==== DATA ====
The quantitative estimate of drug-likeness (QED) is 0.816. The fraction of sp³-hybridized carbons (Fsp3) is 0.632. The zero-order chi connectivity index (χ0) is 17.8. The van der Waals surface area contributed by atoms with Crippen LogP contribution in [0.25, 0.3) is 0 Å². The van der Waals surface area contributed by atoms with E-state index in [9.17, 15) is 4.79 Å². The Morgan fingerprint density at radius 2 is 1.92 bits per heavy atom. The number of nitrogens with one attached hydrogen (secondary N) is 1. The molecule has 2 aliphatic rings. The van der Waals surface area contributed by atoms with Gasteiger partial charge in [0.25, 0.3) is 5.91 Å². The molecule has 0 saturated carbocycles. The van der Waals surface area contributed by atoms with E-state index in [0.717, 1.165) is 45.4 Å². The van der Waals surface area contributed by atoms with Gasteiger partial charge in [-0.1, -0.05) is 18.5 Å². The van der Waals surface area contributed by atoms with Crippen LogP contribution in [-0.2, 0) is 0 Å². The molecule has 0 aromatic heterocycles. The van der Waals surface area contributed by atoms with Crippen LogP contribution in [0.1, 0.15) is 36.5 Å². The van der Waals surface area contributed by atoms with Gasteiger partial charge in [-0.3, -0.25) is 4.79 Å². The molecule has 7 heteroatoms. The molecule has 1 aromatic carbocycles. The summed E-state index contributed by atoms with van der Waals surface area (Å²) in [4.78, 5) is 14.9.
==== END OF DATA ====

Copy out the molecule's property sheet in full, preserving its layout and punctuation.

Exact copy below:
The quantitative estimate of drug-likeness (QED) is 0.816. The fraction of sp³-hybridized carbons (Fsp3) is 0.632. The zero-order chi connectivity index (χ0) is 17.8. The van der Waals surface area contributed by atoms with Crippen LogP contribution in [0.25, 0.3) is 0 Å². The van der Waals surface area contributed by atoms with E-state index in [9.17, 15) is 4.79 Å². The Morgan fingerprint density at radius 2 is 1.92 bits per heavy atom. The number of nitrogens with one attached hydrogen (secondary N) is 1. The molecule has 2 aliphatic rings. The van der Waals surface area contributed by atoms with Gasteiger partial charge in [0.25, 0.3) is 5.91 Å². The molecule has 0 saturated carbocycles. The van der Waals surface area contributed by atoms with E-state index in [0.717, 1.165) is 45.4 Å². The van der Waals surface area contributed by atoms with Gasteiger partial charge in [-0.1, -0.05) is 18.5 Å². The van der Waals surface area contributed by atoms with Crippen LogP contribution in [-0.2, 0) is 0 Å². The molecule has 0 aromatic heterocycles. The van der Waals surface area contributed by atoms with Crippen LogP contribution in [0.1, 0.15) is 36.5 Å². The van der Waals surface area contributed by atoms with Gasteiger partial charge in [-0.3, -0.25) is 4.79 Å². The molecule has 7 heteroatoms. The molecule has 1 aromatic carbocycles. The summed E-state index contributed by atoms with van der Waals surface area (Å²) in [4.78, 5) is 14.9.